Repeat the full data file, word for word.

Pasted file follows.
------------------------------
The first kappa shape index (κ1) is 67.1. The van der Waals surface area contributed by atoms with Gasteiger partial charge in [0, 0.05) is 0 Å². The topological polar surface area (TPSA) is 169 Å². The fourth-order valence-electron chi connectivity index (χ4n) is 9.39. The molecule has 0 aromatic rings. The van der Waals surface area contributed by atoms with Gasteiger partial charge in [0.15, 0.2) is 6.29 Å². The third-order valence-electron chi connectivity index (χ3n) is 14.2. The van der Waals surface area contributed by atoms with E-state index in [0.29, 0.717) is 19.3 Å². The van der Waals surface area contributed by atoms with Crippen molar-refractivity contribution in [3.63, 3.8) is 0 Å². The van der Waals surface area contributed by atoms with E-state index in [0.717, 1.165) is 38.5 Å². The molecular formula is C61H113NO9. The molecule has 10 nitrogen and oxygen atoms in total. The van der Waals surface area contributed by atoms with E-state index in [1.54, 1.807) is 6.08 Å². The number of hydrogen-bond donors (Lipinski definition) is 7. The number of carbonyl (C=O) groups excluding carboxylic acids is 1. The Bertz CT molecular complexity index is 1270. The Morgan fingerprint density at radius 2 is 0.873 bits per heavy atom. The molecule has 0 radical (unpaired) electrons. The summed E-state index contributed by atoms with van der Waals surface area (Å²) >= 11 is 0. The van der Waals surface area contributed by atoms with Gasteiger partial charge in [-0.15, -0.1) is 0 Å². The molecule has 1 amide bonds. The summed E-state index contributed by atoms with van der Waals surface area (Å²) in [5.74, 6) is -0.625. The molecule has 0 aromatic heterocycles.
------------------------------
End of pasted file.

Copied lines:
The first kappa shape index (κ1) is 67.1. The van der Waals surface area contributed by atoms with Gasteiger partial charge in [0, 0.05) is 0 Å². The topological polar surface area (TPSA) is 169 Å². The fourth-order valence-electron chi connectivity index (χ4n) is 9.39. The molecule has 0 aromatic rings. The van der Waals surface area contributed by atoms with Gasteiger partial charge in [0.15, 0.2) is 6.29 Å². The third-order valence-electron chi connectivity index (χ3n) is 14.2. The van der Waals surface area contributed by atoms with E-state index in [0.29, 0.717) is 19.3 Å². The van der Waals surface area contributed by atoms with Crippen molar-refractivity contribution in [3.63, 3.8) is 0 Å². The van der Waals surface area contributed by atoms with E-state index in [0.717, 1.165) is 38.5 Å². The molecular formula is C61H113NO9. The molecule has 10 nitrogen and oxygen atoms in total. The van der Waals surface area contributed by atoms with E-state index in [1.54, 1.807) is 6.08 Å². The number of hydrogen-bond donors (Lipinski definition) is 7. The number of carbonyl (C=O) groups excluding carboxylic acids is 1. The Bertz CT molecular complexity index is 1270. The Morgan fingerprint density at radius 2 is 0.873 bits per heavy atom. The molecule has 0 radical (unpaired) electrons. The summed E-state index contributed by atoms with van der Waals surface area (Å²) >= 11 is 0. The van der Waals surface area contributed by atoms with Gasteiger partial charge in [-0.15, -0.1) is 0 Å². The molecule has 1 amide bonds. The summed E-state index contributed by atoms with van der Waals surface area (Å²) in [5.74, 6) is -0.625. The molecule has 0 aromatic heterocycles.